Here’s a hint: new versions of products come out every year, and they’re going to be better than last time. Other companies will copy the feature. It won’t magically connect you with other human beings or make you happier, but advertisements will subtly tell you otherwise.

In other words: Apple is a company making money by selling products. Journalists know not to cover every politician’s press conferences unless there’s reason to think something interesting will happen. It’s high time we did treated Apple the same way.

A version of this article appeared in episode 13 of Technophilia Podcast.

Network: When Satire Becomes Reality

I just watched Network, the classic 1976 film. I’ve said it before, but I’ll say it again: our reality today resembles the satire of the past to an alarming degree.

Network predicts the blurring of entertainment, opinion and news on television almost perfectly. It’s as though screenplay author Paddy Chayefsky traveled to our time, watched a couple of hours of cable news and, upon returning to the 70’s, started work on his screenplay.

Already in the 70’s, ratings determined the editorial direction of each news broadcast. Telling the truth is one value; getting as many people as possible to watch your show is another.

If a journalistic institution is doing well, truth has a chance. When times get rough, it’s time to focus on ratings regardless of truth.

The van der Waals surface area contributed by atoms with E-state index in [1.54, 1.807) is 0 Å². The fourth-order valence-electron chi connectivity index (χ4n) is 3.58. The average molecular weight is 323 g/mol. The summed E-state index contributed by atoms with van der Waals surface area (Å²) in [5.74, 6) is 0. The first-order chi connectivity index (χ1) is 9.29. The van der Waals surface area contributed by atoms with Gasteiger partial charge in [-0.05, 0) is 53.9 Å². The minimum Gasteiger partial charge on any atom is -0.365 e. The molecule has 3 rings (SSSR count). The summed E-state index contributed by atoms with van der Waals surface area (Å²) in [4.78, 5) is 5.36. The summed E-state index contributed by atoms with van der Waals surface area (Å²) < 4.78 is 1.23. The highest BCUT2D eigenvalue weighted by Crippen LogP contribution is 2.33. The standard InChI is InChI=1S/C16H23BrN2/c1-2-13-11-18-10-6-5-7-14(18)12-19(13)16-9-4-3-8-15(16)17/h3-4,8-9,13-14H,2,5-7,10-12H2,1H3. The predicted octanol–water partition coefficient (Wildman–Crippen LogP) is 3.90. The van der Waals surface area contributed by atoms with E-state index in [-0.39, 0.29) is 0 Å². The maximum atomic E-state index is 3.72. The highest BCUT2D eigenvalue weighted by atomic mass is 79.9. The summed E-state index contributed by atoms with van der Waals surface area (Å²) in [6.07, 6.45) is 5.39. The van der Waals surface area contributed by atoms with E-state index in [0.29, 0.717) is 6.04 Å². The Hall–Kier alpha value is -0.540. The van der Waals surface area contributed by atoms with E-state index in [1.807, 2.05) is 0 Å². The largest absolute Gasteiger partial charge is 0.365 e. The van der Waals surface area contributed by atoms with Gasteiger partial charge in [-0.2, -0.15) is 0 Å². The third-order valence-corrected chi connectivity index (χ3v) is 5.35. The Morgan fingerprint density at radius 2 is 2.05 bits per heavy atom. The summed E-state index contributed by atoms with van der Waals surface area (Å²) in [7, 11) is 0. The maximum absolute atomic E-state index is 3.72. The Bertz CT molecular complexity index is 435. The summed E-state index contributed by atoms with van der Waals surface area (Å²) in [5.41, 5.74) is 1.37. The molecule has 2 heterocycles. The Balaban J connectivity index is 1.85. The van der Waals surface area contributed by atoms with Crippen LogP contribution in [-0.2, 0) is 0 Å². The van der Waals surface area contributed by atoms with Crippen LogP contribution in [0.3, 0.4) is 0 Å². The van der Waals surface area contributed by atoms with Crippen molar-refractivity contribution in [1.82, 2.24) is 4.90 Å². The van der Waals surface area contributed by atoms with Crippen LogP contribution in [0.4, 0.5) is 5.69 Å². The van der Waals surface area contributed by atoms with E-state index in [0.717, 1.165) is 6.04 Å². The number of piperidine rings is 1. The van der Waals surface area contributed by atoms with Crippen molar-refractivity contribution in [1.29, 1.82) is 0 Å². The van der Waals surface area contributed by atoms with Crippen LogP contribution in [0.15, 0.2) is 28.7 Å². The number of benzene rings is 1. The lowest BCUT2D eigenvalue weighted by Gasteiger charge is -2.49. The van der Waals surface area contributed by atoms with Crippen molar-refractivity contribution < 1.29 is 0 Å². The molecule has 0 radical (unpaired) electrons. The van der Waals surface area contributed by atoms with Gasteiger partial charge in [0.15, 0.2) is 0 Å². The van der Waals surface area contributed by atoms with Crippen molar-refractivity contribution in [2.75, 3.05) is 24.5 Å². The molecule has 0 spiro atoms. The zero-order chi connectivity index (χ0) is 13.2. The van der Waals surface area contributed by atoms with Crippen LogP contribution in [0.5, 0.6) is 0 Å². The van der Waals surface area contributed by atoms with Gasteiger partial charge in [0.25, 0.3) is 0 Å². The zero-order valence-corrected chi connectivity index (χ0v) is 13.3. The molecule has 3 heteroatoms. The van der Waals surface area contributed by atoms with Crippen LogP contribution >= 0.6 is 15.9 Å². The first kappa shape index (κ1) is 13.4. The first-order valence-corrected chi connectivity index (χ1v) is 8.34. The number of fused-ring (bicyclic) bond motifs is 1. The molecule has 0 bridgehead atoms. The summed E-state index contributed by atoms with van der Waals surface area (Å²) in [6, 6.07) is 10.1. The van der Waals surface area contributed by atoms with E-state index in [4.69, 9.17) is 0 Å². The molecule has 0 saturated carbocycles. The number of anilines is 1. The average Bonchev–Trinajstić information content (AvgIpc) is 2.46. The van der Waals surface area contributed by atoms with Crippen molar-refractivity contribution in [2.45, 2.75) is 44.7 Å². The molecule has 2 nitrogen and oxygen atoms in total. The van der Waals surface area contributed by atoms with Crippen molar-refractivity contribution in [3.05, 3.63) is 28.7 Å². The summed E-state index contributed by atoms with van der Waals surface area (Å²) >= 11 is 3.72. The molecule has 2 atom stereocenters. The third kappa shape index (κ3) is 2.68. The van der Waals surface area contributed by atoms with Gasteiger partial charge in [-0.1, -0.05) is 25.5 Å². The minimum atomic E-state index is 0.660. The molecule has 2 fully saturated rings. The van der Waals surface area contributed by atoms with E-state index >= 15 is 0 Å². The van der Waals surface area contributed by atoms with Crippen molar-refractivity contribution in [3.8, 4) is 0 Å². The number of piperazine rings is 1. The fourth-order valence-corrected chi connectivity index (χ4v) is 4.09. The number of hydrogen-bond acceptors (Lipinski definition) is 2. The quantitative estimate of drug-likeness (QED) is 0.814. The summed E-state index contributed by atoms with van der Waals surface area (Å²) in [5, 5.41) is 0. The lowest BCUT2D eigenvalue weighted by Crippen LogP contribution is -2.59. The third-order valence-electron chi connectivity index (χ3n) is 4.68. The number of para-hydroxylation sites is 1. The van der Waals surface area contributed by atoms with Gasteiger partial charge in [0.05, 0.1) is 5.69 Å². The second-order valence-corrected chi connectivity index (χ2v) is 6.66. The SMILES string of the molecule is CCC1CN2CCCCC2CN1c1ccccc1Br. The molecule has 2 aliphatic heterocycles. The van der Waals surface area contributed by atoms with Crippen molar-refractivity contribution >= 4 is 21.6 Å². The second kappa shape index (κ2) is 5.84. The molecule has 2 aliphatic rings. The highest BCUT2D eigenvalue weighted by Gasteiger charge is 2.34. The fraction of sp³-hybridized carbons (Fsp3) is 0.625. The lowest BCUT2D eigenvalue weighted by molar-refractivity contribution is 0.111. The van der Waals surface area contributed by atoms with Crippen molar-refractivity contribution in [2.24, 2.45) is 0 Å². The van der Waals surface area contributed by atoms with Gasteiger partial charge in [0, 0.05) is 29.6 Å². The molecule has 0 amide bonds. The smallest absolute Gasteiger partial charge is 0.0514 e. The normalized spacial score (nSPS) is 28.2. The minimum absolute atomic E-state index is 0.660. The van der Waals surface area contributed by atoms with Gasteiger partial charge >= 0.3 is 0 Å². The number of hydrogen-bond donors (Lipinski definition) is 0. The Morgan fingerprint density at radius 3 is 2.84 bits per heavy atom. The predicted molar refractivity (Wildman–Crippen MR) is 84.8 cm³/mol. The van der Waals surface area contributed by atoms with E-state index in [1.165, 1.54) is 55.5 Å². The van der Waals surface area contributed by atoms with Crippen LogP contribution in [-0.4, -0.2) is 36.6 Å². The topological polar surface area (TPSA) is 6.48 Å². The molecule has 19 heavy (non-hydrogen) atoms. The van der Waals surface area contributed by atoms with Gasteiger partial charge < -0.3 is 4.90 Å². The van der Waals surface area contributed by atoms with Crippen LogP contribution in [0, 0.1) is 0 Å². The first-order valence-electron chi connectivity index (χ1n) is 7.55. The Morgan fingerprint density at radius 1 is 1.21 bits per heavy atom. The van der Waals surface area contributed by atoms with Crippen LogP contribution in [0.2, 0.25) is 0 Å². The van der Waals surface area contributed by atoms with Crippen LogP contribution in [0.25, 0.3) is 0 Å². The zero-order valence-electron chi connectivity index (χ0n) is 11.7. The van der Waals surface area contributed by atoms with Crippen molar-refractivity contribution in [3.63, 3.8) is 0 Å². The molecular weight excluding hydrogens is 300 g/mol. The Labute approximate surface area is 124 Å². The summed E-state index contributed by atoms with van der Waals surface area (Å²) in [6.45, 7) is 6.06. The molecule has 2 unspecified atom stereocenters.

Network takes this truth to its logical conclusion. Howard Beale, a respected newsman about to be fired because of bad ratings, calmly states he intends to kill himself on air. The resulting publicity makes him a sensation, and his follow-up rants only accelerate this.

Beale’s rants are perfectly out of sync with the cool headed TV journalism of the 70’s, but wouldn’t seem out of place on Fox News today. At all.

This is what makes watching Network in 2011 so compelling: the shift away from reason and towards a shallow populism is predicted as the inevitable result of the quest for ratings.

The media landscape is radically different today than it was in the 70’s. There are hundreds of TV channels competing for time, and then you have the Internet.

Do we ever have Internet. It’s gotten to the point where a two hour story is considered old, and as such not worth digging into more.

The quest for attention, for ratings, is triumphing over truth. Write the most sensational headline possible and you’ll get high ratings. Throw in some search engine friendly terms, because we’ve got to get traffic up. Avoid overly depressing topics; they won’t play well on Twitter or Facebook.